A few months ago, I attended a workshop given by Scholastic editor Cheryl Klein (she’s amazing — if you have the opportunity to take her class, do it!). She shared with us a simple rule of plotting that she’d picked up from Matt Stone and Trey Parker (creators of South Park and The Book of Mormon): If you line up every scene or plot beat in your book, and the only words that connect them are “and then,” you have a problem; instead, each scene needs to be connected with either “therefore” or “but.”
Put simply, your book should go something like: “A therefore B therefore C but D therefore E but F.” Rather than “A and then B and then C and then D…” You can see Matt and Trey talk about it more here.
This sounds really simple, but it really works. Essentially what they’re saying is that there needs to be a causal connection between the scenes of your book. I think of it like setting up dominos — the inciting incident is when you push that first domino and that sets everything in the book in motion. If you don’t push that domino, the book doesn’t exist — nothing happens. But once that first domino falls, it causes a chain reaction. Every action in the book is tied to every action that came before.
So, imagine that a giant, a Spaniard and a Sicilian kidnap Hero’s true love (we’ll call her Tulip) and haul her up a cliff. Therefore, Hero chases after them to get her back. But the trio sees him coming and throws obstacles in his way which Hero overcomes. Therefore Tulip and Hero are reunited again. But, Tulip’s fiance, Prince, has found them and will kill the hero to get back his Tulip. Therefore Hero and Tulip escape into a swamp.
At every point above, there is action and forward movement — nothing is static. If you look at each scene and ask, “Why did this happen?” you point necessarily to the preceding scene(s). Why did Hero climb the cliff? Because the trio kidnapped his love. Why did they throw obstacles at him? Because he was coming after the girl they’d kidnapped. (note: it doesn’t always have to follow a therefore/but/therefore/but pattern — just happened that way above).
Notice what didn’t happen — …”and then Tulip decided to pull out her knitting to finish up that project she’d started back at the castle since winter is coming…” Which, okay, that’s a bad example of “and then” but hopefully you catch my drift. Each scene escalated what came before — nothing was static.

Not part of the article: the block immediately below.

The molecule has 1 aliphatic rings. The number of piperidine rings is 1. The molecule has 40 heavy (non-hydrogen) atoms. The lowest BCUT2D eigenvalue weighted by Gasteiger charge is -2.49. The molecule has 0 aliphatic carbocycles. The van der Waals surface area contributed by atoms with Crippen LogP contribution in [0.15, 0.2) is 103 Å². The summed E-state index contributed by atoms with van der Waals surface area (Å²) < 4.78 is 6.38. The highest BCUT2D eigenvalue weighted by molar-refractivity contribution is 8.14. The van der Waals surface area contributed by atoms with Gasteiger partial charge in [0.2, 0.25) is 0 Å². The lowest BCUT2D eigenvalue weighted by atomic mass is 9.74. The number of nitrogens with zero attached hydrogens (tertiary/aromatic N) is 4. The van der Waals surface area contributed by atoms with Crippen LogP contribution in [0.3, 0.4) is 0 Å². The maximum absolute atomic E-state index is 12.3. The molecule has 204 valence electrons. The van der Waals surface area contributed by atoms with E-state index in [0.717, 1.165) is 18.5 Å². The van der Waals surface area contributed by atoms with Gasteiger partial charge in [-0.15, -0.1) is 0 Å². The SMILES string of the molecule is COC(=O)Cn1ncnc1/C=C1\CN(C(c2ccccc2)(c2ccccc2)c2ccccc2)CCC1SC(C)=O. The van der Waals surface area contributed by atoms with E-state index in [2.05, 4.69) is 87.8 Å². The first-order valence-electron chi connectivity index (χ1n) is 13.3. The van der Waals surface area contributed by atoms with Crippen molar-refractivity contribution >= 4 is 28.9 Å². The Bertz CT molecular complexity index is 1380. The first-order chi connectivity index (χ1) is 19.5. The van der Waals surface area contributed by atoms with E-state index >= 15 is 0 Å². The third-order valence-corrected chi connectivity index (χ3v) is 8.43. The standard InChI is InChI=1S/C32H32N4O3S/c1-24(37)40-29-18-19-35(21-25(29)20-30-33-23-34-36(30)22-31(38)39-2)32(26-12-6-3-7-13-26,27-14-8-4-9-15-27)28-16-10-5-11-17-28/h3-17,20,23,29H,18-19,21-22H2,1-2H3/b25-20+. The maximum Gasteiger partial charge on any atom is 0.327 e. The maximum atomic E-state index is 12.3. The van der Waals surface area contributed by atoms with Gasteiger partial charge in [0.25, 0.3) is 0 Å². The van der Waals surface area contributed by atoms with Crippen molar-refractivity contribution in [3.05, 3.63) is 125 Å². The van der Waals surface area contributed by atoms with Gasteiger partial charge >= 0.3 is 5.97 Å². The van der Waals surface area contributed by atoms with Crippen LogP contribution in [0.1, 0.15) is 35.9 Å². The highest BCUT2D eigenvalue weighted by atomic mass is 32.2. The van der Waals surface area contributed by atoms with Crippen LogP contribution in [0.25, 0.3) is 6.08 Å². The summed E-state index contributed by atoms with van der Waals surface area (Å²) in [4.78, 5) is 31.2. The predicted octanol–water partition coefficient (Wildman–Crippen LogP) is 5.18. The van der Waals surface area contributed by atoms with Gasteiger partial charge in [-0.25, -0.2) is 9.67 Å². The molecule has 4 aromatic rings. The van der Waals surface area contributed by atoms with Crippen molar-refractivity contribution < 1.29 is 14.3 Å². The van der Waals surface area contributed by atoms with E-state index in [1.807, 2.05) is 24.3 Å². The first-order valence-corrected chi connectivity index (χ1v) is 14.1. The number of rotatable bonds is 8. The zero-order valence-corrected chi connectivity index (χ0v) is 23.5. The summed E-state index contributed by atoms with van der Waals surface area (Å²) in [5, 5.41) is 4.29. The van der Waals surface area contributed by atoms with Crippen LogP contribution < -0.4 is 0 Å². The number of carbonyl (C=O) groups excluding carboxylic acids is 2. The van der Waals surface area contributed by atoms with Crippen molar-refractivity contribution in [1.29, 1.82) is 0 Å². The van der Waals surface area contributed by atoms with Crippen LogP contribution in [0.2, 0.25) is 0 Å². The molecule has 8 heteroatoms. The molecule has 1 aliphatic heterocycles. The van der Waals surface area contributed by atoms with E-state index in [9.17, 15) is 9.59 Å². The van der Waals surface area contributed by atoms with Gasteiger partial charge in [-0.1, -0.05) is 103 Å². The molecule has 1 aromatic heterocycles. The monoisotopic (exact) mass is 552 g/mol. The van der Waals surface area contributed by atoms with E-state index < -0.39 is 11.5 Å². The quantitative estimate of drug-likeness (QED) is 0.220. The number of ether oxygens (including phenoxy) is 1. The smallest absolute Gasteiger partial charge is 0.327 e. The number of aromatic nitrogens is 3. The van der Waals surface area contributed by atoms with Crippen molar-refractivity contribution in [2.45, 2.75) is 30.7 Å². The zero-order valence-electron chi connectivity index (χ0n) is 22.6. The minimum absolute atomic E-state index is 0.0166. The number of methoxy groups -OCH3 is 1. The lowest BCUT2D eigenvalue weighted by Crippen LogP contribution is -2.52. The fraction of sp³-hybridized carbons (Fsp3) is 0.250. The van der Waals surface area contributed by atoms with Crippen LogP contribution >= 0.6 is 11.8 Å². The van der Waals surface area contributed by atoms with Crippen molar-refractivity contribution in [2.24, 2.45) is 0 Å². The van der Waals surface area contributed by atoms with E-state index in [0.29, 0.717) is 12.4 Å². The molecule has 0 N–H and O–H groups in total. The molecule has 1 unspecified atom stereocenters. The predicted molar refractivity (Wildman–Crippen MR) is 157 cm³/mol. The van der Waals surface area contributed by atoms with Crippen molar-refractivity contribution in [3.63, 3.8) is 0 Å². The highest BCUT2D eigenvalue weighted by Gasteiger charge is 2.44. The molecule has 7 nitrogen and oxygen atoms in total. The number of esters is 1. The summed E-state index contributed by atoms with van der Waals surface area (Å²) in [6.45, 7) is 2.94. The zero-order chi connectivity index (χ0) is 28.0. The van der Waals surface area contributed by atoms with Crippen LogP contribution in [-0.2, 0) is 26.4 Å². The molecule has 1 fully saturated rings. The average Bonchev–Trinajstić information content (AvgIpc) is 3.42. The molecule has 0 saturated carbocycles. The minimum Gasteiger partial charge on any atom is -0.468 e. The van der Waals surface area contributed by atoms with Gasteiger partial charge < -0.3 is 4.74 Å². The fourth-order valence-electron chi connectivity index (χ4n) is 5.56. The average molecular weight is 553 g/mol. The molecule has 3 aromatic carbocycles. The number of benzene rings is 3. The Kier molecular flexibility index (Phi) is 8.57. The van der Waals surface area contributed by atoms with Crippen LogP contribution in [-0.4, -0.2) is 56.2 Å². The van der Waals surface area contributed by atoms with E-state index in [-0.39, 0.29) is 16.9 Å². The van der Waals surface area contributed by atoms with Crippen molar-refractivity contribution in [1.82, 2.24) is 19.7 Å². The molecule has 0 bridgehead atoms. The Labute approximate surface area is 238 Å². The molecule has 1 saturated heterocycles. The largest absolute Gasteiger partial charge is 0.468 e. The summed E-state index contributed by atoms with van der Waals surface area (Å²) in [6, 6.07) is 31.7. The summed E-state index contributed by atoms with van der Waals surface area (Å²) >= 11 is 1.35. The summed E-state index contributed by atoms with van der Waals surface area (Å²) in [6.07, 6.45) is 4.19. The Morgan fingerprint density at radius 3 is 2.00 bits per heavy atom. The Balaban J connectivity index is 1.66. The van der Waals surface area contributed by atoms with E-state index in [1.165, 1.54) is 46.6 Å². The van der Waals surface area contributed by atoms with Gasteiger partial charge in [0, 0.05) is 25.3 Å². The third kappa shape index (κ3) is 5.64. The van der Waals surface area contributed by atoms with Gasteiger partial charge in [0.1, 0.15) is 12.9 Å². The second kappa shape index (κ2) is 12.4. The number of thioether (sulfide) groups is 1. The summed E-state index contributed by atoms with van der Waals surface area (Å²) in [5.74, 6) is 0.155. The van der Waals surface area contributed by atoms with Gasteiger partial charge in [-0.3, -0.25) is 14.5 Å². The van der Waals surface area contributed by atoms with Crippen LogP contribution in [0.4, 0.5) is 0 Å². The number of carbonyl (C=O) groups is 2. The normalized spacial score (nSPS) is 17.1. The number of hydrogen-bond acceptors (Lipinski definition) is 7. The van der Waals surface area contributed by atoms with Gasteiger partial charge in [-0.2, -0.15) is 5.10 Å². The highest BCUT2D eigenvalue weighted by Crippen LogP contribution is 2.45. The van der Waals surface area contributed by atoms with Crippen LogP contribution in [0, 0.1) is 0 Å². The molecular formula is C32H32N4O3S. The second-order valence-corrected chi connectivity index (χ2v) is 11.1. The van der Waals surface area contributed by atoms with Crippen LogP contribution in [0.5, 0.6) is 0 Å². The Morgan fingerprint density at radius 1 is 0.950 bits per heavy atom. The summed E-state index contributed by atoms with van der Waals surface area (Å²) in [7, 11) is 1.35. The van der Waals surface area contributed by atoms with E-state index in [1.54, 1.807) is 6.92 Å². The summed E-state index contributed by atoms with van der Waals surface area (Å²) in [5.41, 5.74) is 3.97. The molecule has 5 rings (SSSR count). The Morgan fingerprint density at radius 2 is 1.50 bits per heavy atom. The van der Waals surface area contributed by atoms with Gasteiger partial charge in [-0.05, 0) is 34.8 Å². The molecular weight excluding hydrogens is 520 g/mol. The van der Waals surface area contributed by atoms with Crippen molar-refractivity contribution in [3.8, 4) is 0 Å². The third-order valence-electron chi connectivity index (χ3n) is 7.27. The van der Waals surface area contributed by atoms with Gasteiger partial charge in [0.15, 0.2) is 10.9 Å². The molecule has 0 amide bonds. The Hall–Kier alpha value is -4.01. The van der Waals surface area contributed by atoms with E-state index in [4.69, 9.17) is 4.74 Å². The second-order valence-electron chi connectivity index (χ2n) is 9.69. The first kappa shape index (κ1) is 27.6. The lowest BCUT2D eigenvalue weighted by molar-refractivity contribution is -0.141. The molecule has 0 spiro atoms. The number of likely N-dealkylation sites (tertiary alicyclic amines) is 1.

So what happens if you have multiple plotlines and/or characters? Cheryl Klein refers to that as the “meanwhile.” Essentially, even with multiple plotlines each should follow the therefore/but rule. (i.e. if you have plot 1 and plot 2 it could look like: 1A therefore 1B therefore 1C meanwhile 2A but 2C meanwhile 1D therefore 1E, etc.) The way I think of it is that if you pulled out each individual plotline into its own file, they’d follow the same “therefore/but” rule.
Thus you have: Prince regains Tulip and tries to marry her at the castle; therefore, Hero and his new Spaniard friend crash the wedding; but once they get inside, the Spaniard discovers the man who murdered his father; therefore the Spaniard fights the man; meanwhile, Hero finds Tulip; but, the Prince interrupts their happy reunion; therefore, Fiance and Prince fight.
Maybe you look at the Tulip and Hero examples and you think, “Yeah, but I could just as easily replace each ‘therefore’ and ‘but’ with “and then,'” and you’d be right. But that’s not the issue — the problem comes when you can’t replace an “and then” with a “therefore” or “but.”
Therefore, as you’re thinking through your plots (at any stage: planning, drafting, revising), be aware of the the “glue” that’s connecting each scene and plot beat to the next and make sure every one is a “therefore/but” and not “and then.”